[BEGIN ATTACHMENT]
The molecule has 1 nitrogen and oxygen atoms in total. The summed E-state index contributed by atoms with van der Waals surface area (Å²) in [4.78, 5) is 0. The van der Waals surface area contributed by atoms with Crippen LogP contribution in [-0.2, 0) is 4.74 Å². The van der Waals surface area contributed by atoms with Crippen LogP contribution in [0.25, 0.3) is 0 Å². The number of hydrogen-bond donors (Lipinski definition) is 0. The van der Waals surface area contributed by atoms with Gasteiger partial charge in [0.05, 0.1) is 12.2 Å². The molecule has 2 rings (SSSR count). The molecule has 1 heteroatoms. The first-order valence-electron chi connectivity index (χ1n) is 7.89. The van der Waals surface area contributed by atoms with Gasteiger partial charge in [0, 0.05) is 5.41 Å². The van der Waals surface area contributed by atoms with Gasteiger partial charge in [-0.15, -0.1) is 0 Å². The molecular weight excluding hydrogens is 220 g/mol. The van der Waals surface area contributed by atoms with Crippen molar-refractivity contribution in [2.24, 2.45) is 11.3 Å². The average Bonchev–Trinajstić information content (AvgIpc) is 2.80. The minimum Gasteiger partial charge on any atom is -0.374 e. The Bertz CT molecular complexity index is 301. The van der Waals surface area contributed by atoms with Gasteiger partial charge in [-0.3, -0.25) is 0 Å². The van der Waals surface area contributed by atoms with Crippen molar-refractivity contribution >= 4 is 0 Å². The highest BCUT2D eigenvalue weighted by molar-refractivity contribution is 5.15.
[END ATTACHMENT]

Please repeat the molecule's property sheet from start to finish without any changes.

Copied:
The molecule has 1 nitrogen and oxygen atoms in total. The summed E-state index contributed by atoms with van der Waals surface area (Å²) in [4.78, 5) is 0. The van der Waals surface area contributed by atoms with Crippen LogP contribution in [-0.2, 0) is 4.74 Å². The van der Waals surface area contributed by atoms with Crippen LogP contribution in [0.25, 0.3) is 0 Å². The number of hydrogen-bond donors (Lipinski definition) is 0. The van der Waals surface area contributed by atoms with Gasteiger partial charge in [0.05, 0.1) is 12.2 Å². The molecule has 2 rings (SSSR count). The molecule has 1 heteroatoms. The first-order valence-electron chi connectivity index (χ1n) is 7.89. The van der Waals surface area contributed by atoms with Gasteiger partial charge in [0, 0.05) is 5.41 Å². The van der Waals surface area contributed by atoms with Gasteiger partial charge in [-0.15, -0.1) is 0 Å². The molecular weight excluding hydrogens is 220 g/mol. The van der Waals surface area contributed by atoms with Crippen molar-refractivity contribution in [2.24, 2.45) is 11.3 Å². The average Bonchev–Trinajstić information content (AvgIpc) is 2.80. The minimum Gasteiger partial charge on any atom is -0.374 e. The Bertz CT molecular complexity index is 301. The van der Waals surface area contributed by atoms with Gasteiger partial charge in [-0.3, -0.25) is 0 Å². The van der Waals surface area contributed by atoms with Crippen molar-refractivity contribution >= 4 is 0 Å². The highest BCUT2D eigenvalue weighted by molar-refractivity contribution is 5.15.